My name is Yousef Rabhi, and I have the honor of being Ann Arbor’s newly elected representative in the Michigan House of Representatives.
I’d like to introduce myself to those of you who may not know me yet. I’m an alumnus of Ann Arbor Public Schools and the University of Michigan, and I am deeply committed to supporting public education. I first got involved in politics through my work in the community dealing with the environment, labor rights, peace and social justice. Starting in 2011, I served as a Washtenaw County commissioner. As chair of the Board of Commissioners in my second term, I led the board to create Washtenaw County’s first balanced four-year budget, which earned us an AAA bond rating. During that time, I also worked hard to create the Washtenaw County ID program and build a dental clinic to serve low-income residents. In the Legislature, I hope to work with my colleagues to promote public education, protect our environment, advance equity and fight for an economy that works for everyone in Michigan. But to make real progress in these areas, we will also need to work to restore our eroding democracy, ensure that our government is transparent and properly fund our local units of government.
As a firm believer in the power of the people to make change, I would also like to call upon you to get involved in what our state is doing. I will need your help every step of the way to make sure we can make progress. As a legislator, I want to be an organizer, bringing state government to you and bringing you to state government. To that end, I will hold bimonthly Constituent Hours so that I can connect with you and hear about your priorities and concerns about legislative issues. I will announce the full schedule of Constituent Hours once it is finalized; information on my first Constituent Hour is available below. I would also encourage you to get in touch with me by phone at (517) 373-2577, by email at email@example.com, or on my website, http://rabhi.housedems.com. Additionally, I will send these e-newsletters monthly to update you on legislation and community news. If you would like to unsubscribe, please email me at firstname.lastname@example.org.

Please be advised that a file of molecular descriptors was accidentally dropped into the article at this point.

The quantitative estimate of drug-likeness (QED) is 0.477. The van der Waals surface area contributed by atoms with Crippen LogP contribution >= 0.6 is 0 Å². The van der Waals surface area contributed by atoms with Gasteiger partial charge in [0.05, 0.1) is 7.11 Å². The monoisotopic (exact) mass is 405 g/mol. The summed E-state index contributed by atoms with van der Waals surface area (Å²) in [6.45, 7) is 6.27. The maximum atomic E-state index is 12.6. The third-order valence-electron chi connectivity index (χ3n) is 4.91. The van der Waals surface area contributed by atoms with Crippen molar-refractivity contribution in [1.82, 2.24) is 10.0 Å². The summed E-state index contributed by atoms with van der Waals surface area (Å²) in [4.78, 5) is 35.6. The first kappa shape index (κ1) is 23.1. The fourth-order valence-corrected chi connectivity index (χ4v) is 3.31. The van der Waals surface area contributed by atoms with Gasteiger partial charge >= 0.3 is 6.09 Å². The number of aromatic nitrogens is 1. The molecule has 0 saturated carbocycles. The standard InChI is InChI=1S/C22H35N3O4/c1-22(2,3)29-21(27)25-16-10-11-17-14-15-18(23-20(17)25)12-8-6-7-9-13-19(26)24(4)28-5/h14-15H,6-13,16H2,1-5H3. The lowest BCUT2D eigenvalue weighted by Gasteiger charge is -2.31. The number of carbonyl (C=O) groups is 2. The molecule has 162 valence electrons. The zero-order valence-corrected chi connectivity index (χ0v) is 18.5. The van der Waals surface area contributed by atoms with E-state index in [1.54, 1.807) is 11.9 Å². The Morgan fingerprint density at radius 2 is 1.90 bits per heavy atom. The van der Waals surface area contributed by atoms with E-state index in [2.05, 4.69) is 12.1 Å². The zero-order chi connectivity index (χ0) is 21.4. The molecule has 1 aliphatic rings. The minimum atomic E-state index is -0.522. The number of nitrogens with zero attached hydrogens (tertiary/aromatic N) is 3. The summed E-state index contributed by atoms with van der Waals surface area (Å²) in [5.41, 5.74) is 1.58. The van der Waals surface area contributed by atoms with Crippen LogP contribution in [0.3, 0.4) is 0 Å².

I look forward to working on your behalf to move Michigan forward.
I look forward to the chance to meet many of you in person, and to discuss your priorities for our state. To that end, I will be holding Constituent Hours in Ann Arbor twice a month. While the full schedule has not yet been finalized, the first Constituent Hour will be:
Date: Saturday, Feb. 25, 2017
Time: 10 a.m.
Location: RoosRoast Coffee, 1155 Rosewood St., Ann Arbor
Democracy and Accountability
It is troubling that Michigan was ranked 50th in the nation by the Center for Public Integrity in its evaluation of transparency and accountability in state government. However, many citizens across Michigan, regardless of party affiliation, support proposals to improve transparency and ensure good governance. I look forward to working with my colleagues to pass legislation to restore confidence in the people’s government.